Steam the zucchini shells in the microwave for about 4-5 minutes on high, making certain they are not overcooked. You will need to retain the integrity of the zucchini shell to hold the stuffing without collapsing. Immediately plunge them into an ice water bath to stop further cooking.

In a medium skillet, cook the sausage on med-high breaking the sausage into small chunks.  Transfer to a bowl and set aside. Using the same skillet, add the olive oil, the onions, garlic, ½ cup of the chopped zucchini, mushrooms and (optional) eggplant, Italian seasoning, salt & pepper to taste. Cook until the zucchini and onions are pale. Add the tomato sauce and any additional zucchini you feel will balance out the mix, cook for another 3 to 4 minutes. Empty the ingredients of the skillet into the bowl containing the cooked sausage, blend into this mix the cooked rice, half the cheese and fold all the ingredients thoroughly to complete the stuffing mix. The heat of the stuffing mixture should be adequate to melt the cheese as it is being incorporated.


Place the empty zucchini shells in a casserole dish or suitable high-sided container. Fill the shells with the mixture, tamping down lightly to fill each shell to the top.  Place in the oven to cook for about 20-30 minutes. Open the oven door and check the temperature of the filling by simply touching the top and if it is warm, now is the time to add the remainder of the cheese to the top of the filling.  Return the casserole to the oven for an additional few minutes and closely observe how the cheese is melting. Caution should be taken to prevent the cheese from scorching.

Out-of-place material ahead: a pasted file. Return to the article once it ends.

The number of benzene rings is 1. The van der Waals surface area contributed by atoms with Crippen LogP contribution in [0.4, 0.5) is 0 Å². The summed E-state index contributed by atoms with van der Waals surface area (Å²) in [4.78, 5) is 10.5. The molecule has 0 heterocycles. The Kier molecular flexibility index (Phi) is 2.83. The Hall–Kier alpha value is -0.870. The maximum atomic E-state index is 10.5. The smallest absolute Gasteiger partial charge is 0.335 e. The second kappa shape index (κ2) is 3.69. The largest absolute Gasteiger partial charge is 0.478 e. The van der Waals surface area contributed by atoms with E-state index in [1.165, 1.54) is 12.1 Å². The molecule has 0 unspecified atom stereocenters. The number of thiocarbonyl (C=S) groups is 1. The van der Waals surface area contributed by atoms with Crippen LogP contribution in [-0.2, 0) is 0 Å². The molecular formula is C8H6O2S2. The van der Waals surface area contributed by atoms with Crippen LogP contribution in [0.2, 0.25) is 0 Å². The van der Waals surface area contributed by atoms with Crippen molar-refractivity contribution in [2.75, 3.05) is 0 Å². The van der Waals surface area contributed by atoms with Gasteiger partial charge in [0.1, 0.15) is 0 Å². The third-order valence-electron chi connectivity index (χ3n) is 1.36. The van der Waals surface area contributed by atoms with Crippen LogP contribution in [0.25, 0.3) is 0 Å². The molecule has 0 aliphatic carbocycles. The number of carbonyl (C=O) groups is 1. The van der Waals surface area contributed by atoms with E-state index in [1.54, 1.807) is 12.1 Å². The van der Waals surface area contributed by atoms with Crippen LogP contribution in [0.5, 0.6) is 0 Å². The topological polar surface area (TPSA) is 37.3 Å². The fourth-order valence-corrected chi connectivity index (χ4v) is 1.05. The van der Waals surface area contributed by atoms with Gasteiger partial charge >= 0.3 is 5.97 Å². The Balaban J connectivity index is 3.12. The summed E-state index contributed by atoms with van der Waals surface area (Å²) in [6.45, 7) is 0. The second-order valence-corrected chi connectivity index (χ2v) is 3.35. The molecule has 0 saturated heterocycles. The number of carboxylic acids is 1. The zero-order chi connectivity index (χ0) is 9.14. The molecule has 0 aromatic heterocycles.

When the zucchini is cooked to your satisfaction, remove from the oven, place on a rack and let rest for 4 or 5 minutes. Serve by removing the stuffed zucchini from the pan with the aid of a flat blade utensil.

Serve with chunks of fresh baguette, green salad of hearts of romaine, slices of fresh mozzarella and tomato.
Serves 2.
• Round zucchini can often be found in an Asian market or markets such as Whole Foods as well as some Farmers markets during the summer months. If you choose to use a round zucchini, cut off the top and core per recipe instructions keeping in mind to have a flat bottom to maintain balance after stuffing.

*    This filling mix is also great as stuffing for bell peppers.

As always, thank you for visiting.

Clark Williams,

Friday, July 6, 2012

Mexican Pizza Recipe

An amazing burst of flavors and textures, this adaptation from a restaurant favorite of ours in the 80’s is easy and can be customized to suit your tastes. Most of our cooking is done with a pinch of this and a dash of that so as you follow along, feel free to put your personal touches on this great dish. (don’t count on leftovers)

Preheat your oven to 400 degrees

We use Mama Mary’s thin crust found in your grocery store or online. This makes life so wonderful and easy but if you are a baker and enjoy the task of making your dough from scratch, please come for dinner next Friday night and bring a batch! Seriously, this Mama Mary’s par baked crust is such a no brainer that we have started experimenting on the grill and they hold up very well.

Pre bake your pizza crust just until heated and the exterior begins to toast, please take heed that they over bake very easily. Remove and begin topping the pizzas. This particular crust is best right on the oven rack but other brands or your own homemade may require a pizza or sheet pan.

If you wish to try this on the BBQ, preheat the BBQ to 400-450 degrees and then turn off all burners but one and turn down enough to maintain the temp – put the pizzas on the grate area with no lit burner (indirect heat) and use the BBQ like an oven. Watch your temps carefully as the BBQ tends to stay very hot and will easily burn your pizza very fast.

First layer: refried beans either pinto or black beans. I like to season them with some cumin and chipotle chili powder before spreading on the pizza crusts. Spread just like you would a pizza sauce and make sure you get a good base, not too thin, not to heavy.